This here was quite the fun if overlong effort. It still holds up rather nicely with the great creature discovery and the detailed work to get him back to life as the scenes in the laboratory trying to get him repaired give this some nice scenes here. As well, once it gets the creature out this one has plenty of fun with the rampage through the castle at the end following the energetic brawl which really ends this one on a nice note. Filled to the brim with opulent Gothic atmosphere as the strange house makes for a chilling location for all the action throughout here, it does have some nice pluses here which brings this up over the fact that what really short-changes this one is the extremely long running time that slows this one considerably as the build-up to getting the creature to live again really feels way too drawn-out. Though settling the issue of what's going on and getting many of the story lines set up, the fact that it goes into overdrive with the detail of the villagers' distrust of him and their coldness towards the family as well as settling into the castle and preparing to reanimate the creature as there's quite a long time here before anything happens and altogether drags this one out far longer than it really should've been. The endless banter between everyone in the final half is a little much as well, but on the whole, it's still got some good points here. (8.25/10)


Ghost of Frankenstein

This is a surprisingly enjoyable and effective entry in the series. What really gives this one a lot to like is the fact that it's got far more action scenes than expected, really offering up a far more engaging plot than expected which is exceptionally fun. The first half has a lot of exciting scenes, and once it gets to the village scenes the return of his sympathetic side gives these some surprising pathos that holds this up quite nicely. The brain-swapping and double-crossing that carries it on through the frantic finale is another big plus and makes the film much more enjoyable as it holds it up over the flaws. Once again, we have villagers who seem fine with the family arriving and then start flipping between being outraged at their presence or ignoring them all together which is pretty inconsistent, yet it's not a huge detriment to it in any way. (9/10)


House of Frankenstein

Overall this one wasn't all that bad but did have some flaws. What this one really does well is to celebrate the big action usually required in the genre, featuring plenty of great moments here with the initial resurrection, the rampage through the woods and the high-energy finale in the castle at the end which is exceptionally fun using the atmosphere of the area to great effect. Given that there's a lot to like here with the transformation sequences features a rather startling amount of great special effects work on getting each of the monsters a big shining moment. It does have a few flaws, in that the dropping of one of the monsters halfway through is a bit of a mistake, making it seem the creature is an afterthought and turning the film into a strange conglomeration of featuring one monster for half the movie and then switching gears with the others for the remaining half. Even giving up the rather familiar turn of the off-screen kills done in silhouette which does get a little old here, this one does have some nice positives that are held down somewhat. (7.75/10)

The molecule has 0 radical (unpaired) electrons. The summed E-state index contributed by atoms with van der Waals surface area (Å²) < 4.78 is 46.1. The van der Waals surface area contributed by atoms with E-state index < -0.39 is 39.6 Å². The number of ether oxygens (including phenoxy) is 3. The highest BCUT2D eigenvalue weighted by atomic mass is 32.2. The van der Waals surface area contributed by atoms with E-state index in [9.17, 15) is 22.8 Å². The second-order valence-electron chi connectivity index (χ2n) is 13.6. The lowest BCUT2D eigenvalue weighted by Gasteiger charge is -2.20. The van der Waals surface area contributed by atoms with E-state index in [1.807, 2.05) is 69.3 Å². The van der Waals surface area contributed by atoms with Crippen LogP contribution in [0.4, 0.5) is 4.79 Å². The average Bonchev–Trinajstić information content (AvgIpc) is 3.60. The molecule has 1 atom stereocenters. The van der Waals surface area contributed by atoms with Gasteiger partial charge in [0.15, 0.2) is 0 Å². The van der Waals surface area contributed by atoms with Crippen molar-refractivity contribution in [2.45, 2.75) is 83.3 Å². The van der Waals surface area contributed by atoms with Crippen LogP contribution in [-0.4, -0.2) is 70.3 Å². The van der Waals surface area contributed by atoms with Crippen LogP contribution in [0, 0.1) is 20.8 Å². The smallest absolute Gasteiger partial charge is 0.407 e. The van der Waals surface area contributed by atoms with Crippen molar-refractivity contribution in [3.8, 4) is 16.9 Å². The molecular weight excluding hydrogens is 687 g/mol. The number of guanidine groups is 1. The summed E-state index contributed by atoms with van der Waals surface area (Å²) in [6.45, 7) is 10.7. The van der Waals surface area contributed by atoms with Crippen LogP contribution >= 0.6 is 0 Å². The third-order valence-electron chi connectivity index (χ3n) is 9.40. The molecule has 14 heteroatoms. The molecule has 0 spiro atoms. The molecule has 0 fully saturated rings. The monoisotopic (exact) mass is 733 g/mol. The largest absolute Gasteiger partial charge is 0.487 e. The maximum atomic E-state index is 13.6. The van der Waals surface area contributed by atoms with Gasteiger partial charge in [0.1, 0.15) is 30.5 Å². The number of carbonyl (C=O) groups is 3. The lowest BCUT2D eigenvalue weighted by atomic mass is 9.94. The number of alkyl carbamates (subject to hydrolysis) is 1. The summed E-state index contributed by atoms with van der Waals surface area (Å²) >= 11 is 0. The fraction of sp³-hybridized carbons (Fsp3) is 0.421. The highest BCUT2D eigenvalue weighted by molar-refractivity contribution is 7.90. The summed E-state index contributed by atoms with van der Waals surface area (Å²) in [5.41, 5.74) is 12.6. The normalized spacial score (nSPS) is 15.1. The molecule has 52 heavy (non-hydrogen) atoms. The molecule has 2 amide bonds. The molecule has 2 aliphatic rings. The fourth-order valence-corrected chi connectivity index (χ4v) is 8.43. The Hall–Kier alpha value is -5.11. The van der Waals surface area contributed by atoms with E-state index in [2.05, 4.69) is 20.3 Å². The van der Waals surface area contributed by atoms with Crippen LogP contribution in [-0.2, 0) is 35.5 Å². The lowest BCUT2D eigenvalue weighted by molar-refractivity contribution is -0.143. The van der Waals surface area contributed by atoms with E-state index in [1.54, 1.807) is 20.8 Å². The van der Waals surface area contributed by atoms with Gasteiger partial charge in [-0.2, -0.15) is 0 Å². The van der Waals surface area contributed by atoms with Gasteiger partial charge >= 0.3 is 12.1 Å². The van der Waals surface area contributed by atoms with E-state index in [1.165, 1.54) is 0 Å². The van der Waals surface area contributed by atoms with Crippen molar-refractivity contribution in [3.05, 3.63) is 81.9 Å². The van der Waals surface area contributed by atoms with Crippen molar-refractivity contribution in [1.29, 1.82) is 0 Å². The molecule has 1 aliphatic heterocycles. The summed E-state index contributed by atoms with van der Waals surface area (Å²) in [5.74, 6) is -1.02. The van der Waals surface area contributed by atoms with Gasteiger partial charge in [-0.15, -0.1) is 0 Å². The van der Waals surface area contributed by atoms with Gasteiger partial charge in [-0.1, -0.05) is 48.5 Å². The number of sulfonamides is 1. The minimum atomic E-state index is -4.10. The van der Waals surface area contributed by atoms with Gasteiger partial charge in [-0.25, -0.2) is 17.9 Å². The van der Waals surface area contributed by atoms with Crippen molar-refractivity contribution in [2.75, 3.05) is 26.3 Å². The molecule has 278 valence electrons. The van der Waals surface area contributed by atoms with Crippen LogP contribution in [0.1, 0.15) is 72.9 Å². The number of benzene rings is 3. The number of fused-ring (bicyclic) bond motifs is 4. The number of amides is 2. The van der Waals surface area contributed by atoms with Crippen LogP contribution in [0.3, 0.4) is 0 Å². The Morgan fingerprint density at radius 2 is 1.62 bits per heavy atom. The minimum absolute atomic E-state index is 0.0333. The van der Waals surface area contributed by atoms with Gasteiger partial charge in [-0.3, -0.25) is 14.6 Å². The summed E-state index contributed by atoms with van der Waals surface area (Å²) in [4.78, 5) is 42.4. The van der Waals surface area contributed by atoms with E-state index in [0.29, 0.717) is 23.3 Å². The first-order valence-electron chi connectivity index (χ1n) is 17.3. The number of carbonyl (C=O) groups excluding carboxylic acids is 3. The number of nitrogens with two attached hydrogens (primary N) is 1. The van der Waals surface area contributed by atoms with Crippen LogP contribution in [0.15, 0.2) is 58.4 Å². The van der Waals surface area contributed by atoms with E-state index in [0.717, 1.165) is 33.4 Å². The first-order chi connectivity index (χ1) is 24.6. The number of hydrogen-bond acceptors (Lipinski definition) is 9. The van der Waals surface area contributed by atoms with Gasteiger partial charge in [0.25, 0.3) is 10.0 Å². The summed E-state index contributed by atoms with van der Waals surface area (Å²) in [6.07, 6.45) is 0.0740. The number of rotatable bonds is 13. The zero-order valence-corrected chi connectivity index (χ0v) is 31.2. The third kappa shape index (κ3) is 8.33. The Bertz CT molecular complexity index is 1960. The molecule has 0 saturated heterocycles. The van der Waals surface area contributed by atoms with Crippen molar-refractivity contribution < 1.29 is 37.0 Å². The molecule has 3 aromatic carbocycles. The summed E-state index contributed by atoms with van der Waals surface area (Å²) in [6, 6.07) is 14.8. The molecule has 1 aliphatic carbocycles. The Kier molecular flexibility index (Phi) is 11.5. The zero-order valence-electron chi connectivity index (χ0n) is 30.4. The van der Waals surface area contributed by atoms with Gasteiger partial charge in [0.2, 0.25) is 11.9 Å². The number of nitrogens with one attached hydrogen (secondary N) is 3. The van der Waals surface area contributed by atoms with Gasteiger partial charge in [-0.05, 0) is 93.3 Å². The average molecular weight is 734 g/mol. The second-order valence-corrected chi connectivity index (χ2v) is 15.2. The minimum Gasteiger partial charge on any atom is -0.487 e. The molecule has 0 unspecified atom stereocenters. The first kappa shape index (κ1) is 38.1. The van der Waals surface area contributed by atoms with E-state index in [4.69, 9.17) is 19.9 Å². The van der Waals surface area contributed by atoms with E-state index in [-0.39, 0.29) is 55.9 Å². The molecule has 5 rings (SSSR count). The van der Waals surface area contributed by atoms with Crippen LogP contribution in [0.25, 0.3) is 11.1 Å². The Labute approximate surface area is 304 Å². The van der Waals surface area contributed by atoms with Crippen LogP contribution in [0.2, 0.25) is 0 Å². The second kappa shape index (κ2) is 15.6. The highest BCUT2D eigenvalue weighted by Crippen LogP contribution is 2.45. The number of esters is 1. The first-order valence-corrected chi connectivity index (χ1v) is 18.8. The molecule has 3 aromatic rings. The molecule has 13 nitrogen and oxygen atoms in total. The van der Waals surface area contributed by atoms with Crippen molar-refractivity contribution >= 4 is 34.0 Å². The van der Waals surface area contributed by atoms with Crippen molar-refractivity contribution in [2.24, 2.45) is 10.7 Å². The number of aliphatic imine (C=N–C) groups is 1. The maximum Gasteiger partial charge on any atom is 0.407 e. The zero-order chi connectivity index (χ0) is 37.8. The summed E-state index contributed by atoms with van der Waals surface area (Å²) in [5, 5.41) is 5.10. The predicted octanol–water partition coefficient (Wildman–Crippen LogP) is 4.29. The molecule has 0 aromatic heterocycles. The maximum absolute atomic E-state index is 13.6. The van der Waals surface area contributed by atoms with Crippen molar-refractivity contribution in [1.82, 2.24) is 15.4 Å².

House of Dracula

This was a rather decent effort in the series. When this one works, it's due to the rather impressive idea of having the concept of vampirism as a blood disease that can be transferred to a person rather than letting it be considered a more traditional variation of using it as a form of feeding on people. That this takes up a majority of the first half gives this a unique feel before turning over to the monster action in the second half where pretty much every one of the monsters gets a lot of screentime to really shine and moves this along at a much more frantic clip. There are several issues which do hold this back, which starts with the flimsy plot that makes no sense why the creatures are coming together and seems to just have them out for the sake of getting them on-screen. With a disappointing finale that doesn't really excite as much as possible and a lot of the special effects work looks a little flimsy that holds it back, this one is quite decent overall. (7.25/10)


Abbott and Costello Meet Frankenstein

This is one of the greatest horror comedies ever made. What makes this so much fun is the fact that this one allows the duo plenty of familiar reign for their traditional comedy, which is wholly enjoyable here. Keeping the monsters serious and instead featuring their broad comedic chops in the initial reactions to the creatures as well as the just hilarious sight gags and wordplay that are part and parcel of their routines. Given the fact that it mixes these two themes together, from the great slapstick to startling monster action, gives this one a lot to really enjoy here makes this stand out so well here even before getting to the amazing action in the finale as the big finish at the castle gives it a strong, high-energy way to finish. About the only flaw here is to be found with those that don't prefer this kind of effort with their slapstick routines and generally fast-paced comedic timing which is possible to find but is really the only thing to do that can knock this down. (10/10)


And as usual, the ranking of the series is as follows:

1. Frankenstein (10)
2. Abbott and Costello Meet Frankenstein (10)
3. Bride of Frankenstein (10)
4. Ghost of Frankenstein (9)
5. Son of Frankenstein (8.25)
6. House of Frankenstein (7.75)
7. House of Dracula (7.25)

And with that, we're done. Hopefully, I'll do a little more as I'll be back to full health by then. Thanks for reading, and see you all next time.